Simple questions reveal the challenges of meeting the 2030 SDGs

By Mike Muller

What is it about the thought processes of the architects who specify plumbing fittings for upmarket hotels and airport lounges? It seems that they just cannot resist the offerings of the high-end fittings manufacturers.

Staying in London recently, it took me almost five minutes to work out just which of the five knobs in the shower did what. There was one knob for the hand nozzle and one for temperature control, but the other three knobs controlled the flow of the rain shower more or less independently (and apparently randomly).

Now if you have something like this at home, you work it out in a day or two. But if you only encounter it once a year, it can be quite a challenge. So a plea to the manufacturers: if you are selling into markets where your fittings will most often be used by people who have never seen them before (like in hotel bathrooms or airport lounges), please make sure that they work in ways that are simple and obvious.

You can do this quite easily with some practical field tests. Or just do a survey — you know the kind: “Did you find this shower easy to use? Answer a few questions and enter our lucky draw for a free weekend’s stay.”

‘Safely managed’ means that the services should be reliable and of assured good quality.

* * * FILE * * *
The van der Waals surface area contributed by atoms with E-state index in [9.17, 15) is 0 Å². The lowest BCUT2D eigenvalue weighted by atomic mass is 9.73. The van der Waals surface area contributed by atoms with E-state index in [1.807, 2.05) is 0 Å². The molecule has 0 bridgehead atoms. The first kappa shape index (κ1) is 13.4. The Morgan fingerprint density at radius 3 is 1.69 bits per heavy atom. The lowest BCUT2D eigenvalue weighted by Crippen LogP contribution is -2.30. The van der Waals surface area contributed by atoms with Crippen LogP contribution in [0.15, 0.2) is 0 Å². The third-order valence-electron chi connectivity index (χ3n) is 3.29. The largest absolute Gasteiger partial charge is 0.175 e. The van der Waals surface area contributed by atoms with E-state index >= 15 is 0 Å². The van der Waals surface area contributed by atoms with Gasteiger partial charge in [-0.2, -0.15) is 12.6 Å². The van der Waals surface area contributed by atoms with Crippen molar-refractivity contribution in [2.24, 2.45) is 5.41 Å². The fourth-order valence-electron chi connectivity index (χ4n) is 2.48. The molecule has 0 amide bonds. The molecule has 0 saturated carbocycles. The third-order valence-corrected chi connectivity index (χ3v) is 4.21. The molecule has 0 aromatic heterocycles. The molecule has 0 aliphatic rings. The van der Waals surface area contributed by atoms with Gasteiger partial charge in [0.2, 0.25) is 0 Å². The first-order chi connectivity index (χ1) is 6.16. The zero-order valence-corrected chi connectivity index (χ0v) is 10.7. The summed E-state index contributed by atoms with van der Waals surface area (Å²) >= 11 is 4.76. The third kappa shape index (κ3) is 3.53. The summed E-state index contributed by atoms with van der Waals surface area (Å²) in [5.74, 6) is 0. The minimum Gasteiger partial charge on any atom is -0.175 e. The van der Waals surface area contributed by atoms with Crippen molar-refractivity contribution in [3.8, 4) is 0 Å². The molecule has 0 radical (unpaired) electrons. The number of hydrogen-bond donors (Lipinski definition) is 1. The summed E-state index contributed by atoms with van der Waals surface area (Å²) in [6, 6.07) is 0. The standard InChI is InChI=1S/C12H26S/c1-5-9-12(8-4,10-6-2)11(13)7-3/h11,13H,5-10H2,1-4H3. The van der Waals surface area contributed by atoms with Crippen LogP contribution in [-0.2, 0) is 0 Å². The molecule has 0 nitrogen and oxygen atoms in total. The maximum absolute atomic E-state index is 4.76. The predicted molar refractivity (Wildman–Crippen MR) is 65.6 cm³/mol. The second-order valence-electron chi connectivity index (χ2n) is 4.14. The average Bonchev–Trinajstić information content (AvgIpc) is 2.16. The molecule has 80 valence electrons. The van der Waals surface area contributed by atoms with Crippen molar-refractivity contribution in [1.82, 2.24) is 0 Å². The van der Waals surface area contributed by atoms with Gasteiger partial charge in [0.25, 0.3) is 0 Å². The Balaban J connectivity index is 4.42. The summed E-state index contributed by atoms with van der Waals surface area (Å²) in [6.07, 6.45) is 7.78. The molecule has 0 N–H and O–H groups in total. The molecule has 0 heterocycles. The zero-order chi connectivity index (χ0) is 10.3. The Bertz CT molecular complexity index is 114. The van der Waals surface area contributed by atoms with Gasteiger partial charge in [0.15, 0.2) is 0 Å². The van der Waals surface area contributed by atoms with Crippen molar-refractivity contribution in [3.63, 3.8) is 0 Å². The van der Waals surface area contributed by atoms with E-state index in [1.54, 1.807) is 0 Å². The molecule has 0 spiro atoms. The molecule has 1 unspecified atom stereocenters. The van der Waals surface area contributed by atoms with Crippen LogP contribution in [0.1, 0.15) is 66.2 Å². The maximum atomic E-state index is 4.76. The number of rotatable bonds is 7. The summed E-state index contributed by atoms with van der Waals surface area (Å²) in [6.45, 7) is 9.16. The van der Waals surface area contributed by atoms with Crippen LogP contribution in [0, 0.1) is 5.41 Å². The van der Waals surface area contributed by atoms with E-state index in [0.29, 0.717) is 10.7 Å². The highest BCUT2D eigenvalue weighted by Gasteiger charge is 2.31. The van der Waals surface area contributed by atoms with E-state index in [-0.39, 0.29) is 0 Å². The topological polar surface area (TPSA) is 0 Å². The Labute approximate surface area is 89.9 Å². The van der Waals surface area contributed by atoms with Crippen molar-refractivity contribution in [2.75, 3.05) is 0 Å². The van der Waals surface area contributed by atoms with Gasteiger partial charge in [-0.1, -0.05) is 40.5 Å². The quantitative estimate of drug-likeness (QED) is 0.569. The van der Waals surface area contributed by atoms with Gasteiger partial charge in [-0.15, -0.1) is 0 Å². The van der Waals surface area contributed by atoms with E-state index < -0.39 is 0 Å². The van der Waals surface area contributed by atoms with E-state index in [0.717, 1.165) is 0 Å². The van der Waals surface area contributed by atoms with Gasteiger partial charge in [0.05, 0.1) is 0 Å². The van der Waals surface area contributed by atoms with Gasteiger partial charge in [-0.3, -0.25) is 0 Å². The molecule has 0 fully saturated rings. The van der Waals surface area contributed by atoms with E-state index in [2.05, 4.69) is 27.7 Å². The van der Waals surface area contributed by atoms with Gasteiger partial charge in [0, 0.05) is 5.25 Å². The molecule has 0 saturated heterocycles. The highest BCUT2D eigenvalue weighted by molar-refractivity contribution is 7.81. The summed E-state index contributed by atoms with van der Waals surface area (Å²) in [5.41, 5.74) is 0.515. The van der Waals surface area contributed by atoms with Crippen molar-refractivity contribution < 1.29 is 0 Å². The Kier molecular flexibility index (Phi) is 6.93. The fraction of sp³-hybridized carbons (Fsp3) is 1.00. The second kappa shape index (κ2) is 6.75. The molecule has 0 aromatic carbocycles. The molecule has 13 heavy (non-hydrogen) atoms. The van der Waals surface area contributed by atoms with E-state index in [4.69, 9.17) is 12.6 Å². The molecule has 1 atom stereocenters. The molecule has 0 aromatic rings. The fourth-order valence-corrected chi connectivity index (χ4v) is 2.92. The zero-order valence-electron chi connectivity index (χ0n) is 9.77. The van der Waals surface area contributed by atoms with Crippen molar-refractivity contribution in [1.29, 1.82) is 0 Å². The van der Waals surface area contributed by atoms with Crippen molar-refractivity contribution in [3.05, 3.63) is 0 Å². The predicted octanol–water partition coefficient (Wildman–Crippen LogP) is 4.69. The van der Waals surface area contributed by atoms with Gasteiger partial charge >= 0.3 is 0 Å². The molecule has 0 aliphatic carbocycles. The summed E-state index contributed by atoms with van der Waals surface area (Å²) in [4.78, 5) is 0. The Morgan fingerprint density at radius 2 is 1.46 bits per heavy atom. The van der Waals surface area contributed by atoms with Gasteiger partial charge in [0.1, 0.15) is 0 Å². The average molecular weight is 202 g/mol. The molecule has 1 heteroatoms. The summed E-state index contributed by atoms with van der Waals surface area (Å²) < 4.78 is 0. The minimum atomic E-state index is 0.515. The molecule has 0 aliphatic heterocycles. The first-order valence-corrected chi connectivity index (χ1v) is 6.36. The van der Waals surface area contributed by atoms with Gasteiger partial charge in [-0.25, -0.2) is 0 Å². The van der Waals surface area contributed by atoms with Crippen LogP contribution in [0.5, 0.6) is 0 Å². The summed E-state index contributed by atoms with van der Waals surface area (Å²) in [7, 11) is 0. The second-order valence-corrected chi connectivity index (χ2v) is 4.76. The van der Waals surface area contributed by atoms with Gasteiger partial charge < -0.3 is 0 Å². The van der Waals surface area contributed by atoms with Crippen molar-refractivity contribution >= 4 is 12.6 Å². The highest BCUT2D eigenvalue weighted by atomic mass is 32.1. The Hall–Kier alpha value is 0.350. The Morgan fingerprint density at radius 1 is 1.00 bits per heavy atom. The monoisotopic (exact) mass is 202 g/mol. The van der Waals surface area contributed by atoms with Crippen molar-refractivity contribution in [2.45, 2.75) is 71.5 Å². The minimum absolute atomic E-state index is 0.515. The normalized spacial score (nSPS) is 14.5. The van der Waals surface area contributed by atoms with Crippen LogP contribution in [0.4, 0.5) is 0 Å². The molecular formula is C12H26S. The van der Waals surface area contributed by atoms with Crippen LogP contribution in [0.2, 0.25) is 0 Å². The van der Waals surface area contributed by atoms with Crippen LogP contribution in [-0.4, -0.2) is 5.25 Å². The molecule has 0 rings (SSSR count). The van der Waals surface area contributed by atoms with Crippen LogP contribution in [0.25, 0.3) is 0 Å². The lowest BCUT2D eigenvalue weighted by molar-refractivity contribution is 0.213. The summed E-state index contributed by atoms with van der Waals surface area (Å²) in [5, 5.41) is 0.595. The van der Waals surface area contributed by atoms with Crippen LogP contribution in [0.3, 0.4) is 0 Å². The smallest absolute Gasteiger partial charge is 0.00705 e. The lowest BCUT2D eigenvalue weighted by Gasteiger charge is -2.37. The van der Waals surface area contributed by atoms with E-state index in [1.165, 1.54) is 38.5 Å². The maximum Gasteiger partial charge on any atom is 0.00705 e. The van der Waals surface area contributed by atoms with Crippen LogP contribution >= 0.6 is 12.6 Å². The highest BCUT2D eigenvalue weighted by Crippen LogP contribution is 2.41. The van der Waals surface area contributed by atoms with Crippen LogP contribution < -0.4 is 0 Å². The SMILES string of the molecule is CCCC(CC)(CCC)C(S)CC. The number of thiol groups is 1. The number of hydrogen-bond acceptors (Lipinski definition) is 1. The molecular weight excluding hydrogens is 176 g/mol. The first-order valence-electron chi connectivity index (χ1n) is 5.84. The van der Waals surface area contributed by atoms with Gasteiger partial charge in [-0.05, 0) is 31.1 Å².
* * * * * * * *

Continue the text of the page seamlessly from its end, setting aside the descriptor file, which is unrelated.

That kind of simple question can be incredibly powerful. And I was thinking about simple questions, because they are going to become more common in the water business once countries realise what they are going to have to do to meet the world’s Sustainable Development Goals (SDGs) for 2030. Implementation of the SDGs, which were approved by the world’s leaders at the United Nations in 2015, was supposed to begin a year ago. But most countries are just getting to grips with what the challenge entails.

In water supply and sanitation, the goal is simple: by 2030, everyone should be using safely managed drinking water services. ‘Safely managed’ means that the services should be reliable and of assured good quality. And people will only be able to use them if they are nearby — preferably in the household — and affordable.

So countries will now have to demonstrate not just that there are pipes in the ground, but that supplies are reliable, that their quality meets standards, and that people are using them (which they won’t if they are too expensive). The first question will be, “Was water coming out of your tap this morning?” It will all be downhill from there.

Under the previous millennium development goals, countries like South Africa could boast that they had achieved 95% coverage, because all that was measured was whether there were pipes and taps, rather than whether they worked or not. So they are in for an unpleasant surprise. We will be lucky if 50% of our people meet the new standards — expect some fast-talking from the politicians. More next month.


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